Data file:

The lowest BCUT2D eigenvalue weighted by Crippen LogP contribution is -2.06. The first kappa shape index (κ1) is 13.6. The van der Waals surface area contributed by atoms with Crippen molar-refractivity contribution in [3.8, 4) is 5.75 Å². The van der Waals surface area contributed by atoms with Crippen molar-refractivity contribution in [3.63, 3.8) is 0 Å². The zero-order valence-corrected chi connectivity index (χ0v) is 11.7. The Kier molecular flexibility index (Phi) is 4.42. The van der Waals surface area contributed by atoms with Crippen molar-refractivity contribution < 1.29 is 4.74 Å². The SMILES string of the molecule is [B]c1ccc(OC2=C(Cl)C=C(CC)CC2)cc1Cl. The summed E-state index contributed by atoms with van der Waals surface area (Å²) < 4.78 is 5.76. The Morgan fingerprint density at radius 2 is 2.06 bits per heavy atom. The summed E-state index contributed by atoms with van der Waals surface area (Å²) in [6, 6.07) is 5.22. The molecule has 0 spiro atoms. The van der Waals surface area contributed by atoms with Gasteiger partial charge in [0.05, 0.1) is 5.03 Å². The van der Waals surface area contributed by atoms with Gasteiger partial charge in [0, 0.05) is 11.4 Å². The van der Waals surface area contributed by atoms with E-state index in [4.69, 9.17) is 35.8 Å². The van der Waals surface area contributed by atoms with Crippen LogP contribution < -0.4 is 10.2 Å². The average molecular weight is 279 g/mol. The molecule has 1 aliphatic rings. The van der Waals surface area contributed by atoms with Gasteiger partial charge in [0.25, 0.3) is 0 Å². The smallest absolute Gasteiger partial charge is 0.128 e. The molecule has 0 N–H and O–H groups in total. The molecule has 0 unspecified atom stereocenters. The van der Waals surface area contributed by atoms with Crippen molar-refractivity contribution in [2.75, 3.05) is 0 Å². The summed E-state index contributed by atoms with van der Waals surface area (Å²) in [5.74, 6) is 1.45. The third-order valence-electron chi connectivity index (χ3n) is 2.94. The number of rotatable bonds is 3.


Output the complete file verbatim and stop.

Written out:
The lowest BCUT2D eigenvalue weighted by Crippen LogP contribution is -2.06. The first kappa shape index (κ1) is 13.6. The van der Waals surface area contributed by atoms with Crippen molar-refractivity contribution in [3.8, 4) is 5.75 Å². The van der Waals surface area contributed by atoms with Crippen molar-refractivity contribution in [3.63, 3.8) is 0 Å². The zero-order valence-corrected chi connectivity index (χ0v) is 11.7. The Kier molecular flexibility index (Phi) is 4.42. The van der Waals surface area contributed by atoms with Crippen molar-refractivity contribution < 1.29 is 4.74 Å². The SMILES string of the molecule is [B]c1ccc(OC2=C(Cl)C=C(CC)CC2)cc1Cl. The summed E-state index contributed by atoms with van der Waals surface area (Å²) < 4.78 is 5.76. The Morgan fingerprint density at radius 2 is 2.06 bits per heavy atom. The summed E-state index contributed by atoms with van der Waals surface area (Å²) in [6, 6.07) is 5.22. The molecule has 0 spiro atoms. The van der Waals surface area contributed by atoms with Gasteiger partial charge in [0.05, 0.1) is 5.03 Å². The van der Waals surface area contributed by atoms with Gasteiger partial charge in [0, 0.05) is 11.4 Å². The van der Waals surface area contributed by atoms with E-state index in [4.69, 9.17) is 35.8 Å². The van der Waals surface area contributed by atoms with Crippen LogP contribution < -0.4 is 10.2 Å². The average molecular weight is 279 g/mol. The molecule has 1 aliphatic rings. The van der Waals surface area contributed by atoms with Gasteiger partial charge in [0.25, 0.3) is 0 Å². The smallest absolute Gasteiger partial charge is 0.128 e. The molecule has 0 N–H and O–H groups in total. The molecule has 0 unspecified atom stereocenters. The van der Waals surface area contributed by atoms with Crippen molar-refractivity contribution in [2.75, 3.05) is 0 Å². The summed E-state index contributed by atoms with van der Waals surface area (Å²) in [5.74, 6) is 1.45. The third-order valence-electron chi connectivity index (χ3n) is 2.94. The number of rotatable bonds is 3.